Noodlehead stories are perennially entertaining, but better collections exist.

THE GOTHAMITES

Wise men become fools to escape excessive demands in this Estonian import.

The male Gothamites of Turkeyland, renowned for their wisdom, travel extensively, advising foreign heads of state—while their homeland, run by the womenfolk, falls into chaos. The desperate women plead for them to return, and upon doing so, the men decide that they must behave stupidly so their services will no longer be desired outside of Turkeyland. Ten short stories follow in the best noodlehead folklore tradition: A group of fools with tangled legs cannot get up because they don’t know which feet are theirs; another one attempts to catch light in a sack. The richly colored, Brueghel-like illustrations feature intricate, comical scenes of the Gothamites in all their splendid incompetence (and cheekily tuck in a hammer and sickle). In keeping with the sexism of the text, the big-bosomed and -bottomed women are clad in slip dresses even in the dead of winter; the men are modestly attired. Turkeyland seems to be Northern European, and all characters appear white apart from one black boy wearing a sweatsuit. The lengthy text and small-scale illustrations make this suitable for independent reading or one-on-one sharing. It may appeal to readers who enjoy the absurd and the slapstick, although many stories feel too long, diluting the impact of the humor—the printing of page numbers upside down underscores the loopiness.

Noodlehead stories are perennially entertaining, but better collections exist. (Picture book. 6-10)

Pub Date: June 11, 2019

ISBN: 978-1-939810-28-1

Page Count: 44

Publisher: Elsewhere Editions

Review Posted Online: March 27, 2019

Kirkus Reviews Issue: April 15, 2019

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Fans both young and formerly young will be pleased—100 percent.

HORTON AND THE KWUGGERBUG AND MORE LOST STORIES

Published in magazines, never seen since / Now resurrected for pleasure intense / Versified episodes numbering four / Featuring Marco, and Horton and more!

All of the entries in this follow-up to The Bippolo Seed and Other Lost Stories (2011) involve a certain amount of sharp dealing. Horton carries a Kwuggerbug through crocodile-infested waters and up a steep mountain because “a deal is a deal”—and then is cheated out of his promised share of delicious Beezlenuts. Officer Pat heads off escalating, imagined disasters on Mulberry Street by clubbing a pesky gnat. Marco (originally met on that same Mulberry Street) concocts a baroque excuse for being late to school. In the closer, a smooth-talking Grinch (not the green sort) sells a gullible Hoobub a piece of string. In a lively introduction, uber-fan Charles D. Cohen (The Seuss, The Whole Seuss, and Nothing but the Seuss, 2002) provides publishing histories, places characters and settings in Seussian context, and offers insights into, for instance, the origin of “Grinch.” Along with predictably engaging wordplay—“He climbed. He grew dizzy. His ankles grew numb. / But he climbed and he climbed and he clum and he clum”—each tale features bright, crisply reproduced renditions of its original illustrations. Except for “The Hoobub and the Grinch,” which has been jammed into a single spread, the verses and pictures are laid out in spacious, visually appealing ways.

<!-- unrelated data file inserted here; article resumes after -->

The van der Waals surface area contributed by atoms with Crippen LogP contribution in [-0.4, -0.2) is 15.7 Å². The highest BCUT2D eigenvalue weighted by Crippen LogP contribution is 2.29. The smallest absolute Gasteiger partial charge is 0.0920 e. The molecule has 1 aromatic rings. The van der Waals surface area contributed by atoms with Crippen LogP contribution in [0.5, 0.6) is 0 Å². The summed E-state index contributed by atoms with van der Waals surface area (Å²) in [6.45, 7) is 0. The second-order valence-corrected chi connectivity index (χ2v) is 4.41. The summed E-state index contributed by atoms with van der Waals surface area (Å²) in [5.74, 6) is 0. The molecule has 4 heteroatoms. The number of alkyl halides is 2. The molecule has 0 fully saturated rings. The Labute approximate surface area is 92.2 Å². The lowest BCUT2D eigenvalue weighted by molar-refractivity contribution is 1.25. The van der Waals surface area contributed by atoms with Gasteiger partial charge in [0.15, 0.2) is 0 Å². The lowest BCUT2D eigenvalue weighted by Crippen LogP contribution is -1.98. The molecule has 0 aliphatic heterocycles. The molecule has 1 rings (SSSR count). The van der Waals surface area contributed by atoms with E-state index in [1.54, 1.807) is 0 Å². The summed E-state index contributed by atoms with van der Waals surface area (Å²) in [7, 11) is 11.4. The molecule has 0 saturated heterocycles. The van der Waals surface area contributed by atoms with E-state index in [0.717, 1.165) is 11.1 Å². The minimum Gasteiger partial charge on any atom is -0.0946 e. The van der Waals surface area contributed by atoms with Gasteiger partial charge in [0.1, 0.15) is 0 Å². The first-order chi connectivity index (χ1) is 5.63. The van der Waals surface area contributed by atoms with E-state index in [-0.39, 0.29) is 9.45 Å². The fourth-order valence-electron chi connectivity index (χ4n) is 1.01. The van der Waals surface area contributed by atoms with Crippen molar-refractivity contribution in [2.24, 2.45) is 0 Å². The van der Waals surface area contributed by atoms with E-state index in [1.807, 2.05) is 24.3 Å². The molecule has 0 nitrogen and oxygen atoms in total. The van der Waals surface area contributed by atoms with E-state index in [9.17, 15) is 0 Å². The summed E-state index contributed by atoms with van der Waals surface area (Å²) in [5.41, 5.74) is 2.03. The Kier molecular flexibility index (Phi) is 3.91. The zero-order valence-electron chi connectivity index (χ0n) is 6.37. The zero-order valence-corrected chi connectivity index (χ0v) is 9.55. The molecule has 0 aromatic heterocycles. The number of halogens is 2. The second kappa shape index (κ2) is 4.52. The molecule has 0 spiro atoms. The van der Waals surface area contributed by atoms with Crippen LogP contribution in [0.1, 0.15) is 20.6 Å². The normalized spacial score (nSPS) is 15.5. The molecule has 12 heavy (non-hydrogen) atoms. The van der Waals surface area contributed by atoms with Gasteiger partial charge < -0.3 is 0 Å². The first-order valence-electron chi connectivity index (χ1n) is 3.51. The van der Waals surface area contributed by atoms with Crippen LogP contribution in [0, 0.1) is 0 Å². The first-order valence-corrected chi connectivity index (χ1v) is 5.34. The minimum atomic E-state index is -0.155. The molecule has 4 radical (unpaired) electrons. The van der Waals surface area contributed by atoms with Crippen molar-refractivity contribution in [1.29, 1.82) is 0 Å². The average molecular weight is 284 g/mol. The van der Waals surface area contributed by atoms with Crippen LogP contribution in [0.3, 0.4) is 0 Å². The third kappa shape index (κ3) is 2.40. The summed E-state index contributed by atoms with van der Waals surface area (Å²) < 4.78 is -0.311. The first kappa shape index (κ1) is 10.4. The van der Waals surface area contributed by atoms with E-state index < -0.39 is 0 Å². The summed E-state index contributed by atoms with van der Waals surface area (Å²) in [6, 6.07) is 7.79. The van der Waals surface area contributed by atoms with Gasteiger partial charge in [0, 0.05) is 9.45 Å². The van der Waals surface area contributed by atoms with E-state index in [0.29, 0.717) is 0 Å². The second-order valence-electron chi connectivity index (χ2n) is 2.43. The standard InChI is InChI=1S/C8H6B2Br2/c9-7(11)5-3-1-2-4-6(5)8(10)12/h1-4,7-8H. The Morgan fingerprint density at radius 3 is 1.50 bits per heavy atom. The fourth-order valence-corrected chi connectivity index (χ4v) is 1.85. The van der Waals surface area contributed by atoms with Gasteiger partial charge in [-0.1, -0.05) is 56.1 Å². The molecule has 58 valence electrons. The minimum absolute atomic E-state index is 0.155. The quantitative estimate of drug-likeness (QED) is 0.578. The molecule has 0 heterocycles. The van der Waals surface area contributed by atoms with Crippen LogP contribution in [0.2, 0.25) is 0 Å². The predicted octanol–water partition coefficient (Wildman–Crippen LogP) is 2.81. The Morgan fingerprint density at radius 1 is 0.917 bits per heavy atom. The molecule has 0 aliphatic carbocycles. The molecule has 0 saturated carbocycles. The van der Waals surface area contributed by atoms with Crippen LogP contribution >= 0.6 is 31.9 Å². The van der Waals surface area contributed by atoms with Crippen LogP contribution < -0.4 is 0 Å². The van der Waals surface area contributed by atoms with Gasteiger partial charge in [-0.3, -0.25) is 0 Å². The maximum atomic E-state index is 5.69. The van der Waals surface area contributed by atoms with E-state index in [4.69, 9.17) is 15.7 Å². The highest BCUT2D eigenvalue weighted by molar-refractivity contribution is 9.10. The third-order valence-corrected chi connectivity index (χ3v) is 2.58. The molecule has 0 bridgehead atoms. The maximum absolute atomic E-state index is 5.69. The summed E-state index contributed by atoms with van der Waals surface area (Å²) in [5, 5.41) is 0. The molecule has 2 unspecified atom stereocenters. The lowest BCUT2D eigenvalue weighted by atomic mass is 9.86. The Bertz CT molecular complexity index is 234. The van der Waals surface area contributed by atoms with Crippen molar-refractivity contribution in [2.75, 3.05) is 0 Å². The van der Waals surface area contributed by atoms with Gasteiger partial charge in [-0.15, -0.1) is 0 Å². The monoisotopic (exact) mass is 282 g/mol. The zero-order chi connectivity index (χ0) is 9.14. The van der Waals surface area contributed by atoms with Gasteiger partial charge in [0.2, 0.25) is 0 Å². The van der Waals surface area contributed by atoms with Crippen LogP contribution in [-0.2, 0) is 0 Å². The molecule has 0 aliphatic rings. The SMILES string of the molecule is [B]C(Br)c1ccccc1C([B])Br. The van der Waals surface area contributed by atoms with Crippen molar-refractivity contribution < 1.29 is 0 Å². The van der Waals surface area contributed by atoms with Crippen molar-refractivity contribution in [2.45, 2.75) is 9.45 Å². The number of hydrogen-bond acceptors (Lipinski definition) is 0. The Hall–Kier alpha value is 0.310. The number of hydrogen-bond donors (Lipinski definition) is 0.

Fans both young and formerly young will be pleased—100 percent. (Picture book. 6-9)

Pub Date: Sept. 9, 2014

ISBN: 978-0-385-38298-4

Page Count: 56

Publisher: Random House

Review Posted Online: June 4, 2014

Kirkus Reviews Issue: June 15, 2014

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Best for readers who have clearly indicated they would like to take their writing efforts to the next level.

THIS IS A GOOD STORY

A young white girl writes and illustrates a story, which is critiqued by the narrator as it is created.

The girl begins her story by drawing a Hero. Then she thinks maybe a Heroine would be better. Then she decides both will work. She places them in “a good town, filled with good people, called our Setting.” The narrator, an unseen editor who lurks over the artist’s shoulder, tells the storyteller she needs to put in some Conflict, make the Evil Overlord scarier, and give it better action. This tongue-in-cheek way of delivering the rules of creative writing is clever, and paired with Le Huche’s earnest, childlike illustrations, it seems to be aimed at giving helpful direction to aspiring young creators (although the illustrations are not critiqued). But the question needs to be asked: do very young writers really need to know the rules of writing as determined by adults? While the story appears to be about helping young readers learn writing—there is “A Friendly List of Words Used in this Book” at the end with such words as “protagonist” and “antagonist” (glossed as “Hero and Heroine” and “Evil Overlord,” respectively)—it also has a decidedly unhelpful whiff of judgment. Rules, the text seems to say, must be followed for the story to be a Good one. Ouch.

Best for readers who have clearly indicated they would like to take their writing efforts to the next level. (Picture book. 6-10)

Pub Date: Sept. 12, 2017

ISBN: 978-1-4814-2935-1

Page Count: 40

Publisher: Paula Wiseman/Simon & Schuster

Review Posted Online: July 2, 2017

Kirkus Reviews Issue: July 15, 2017

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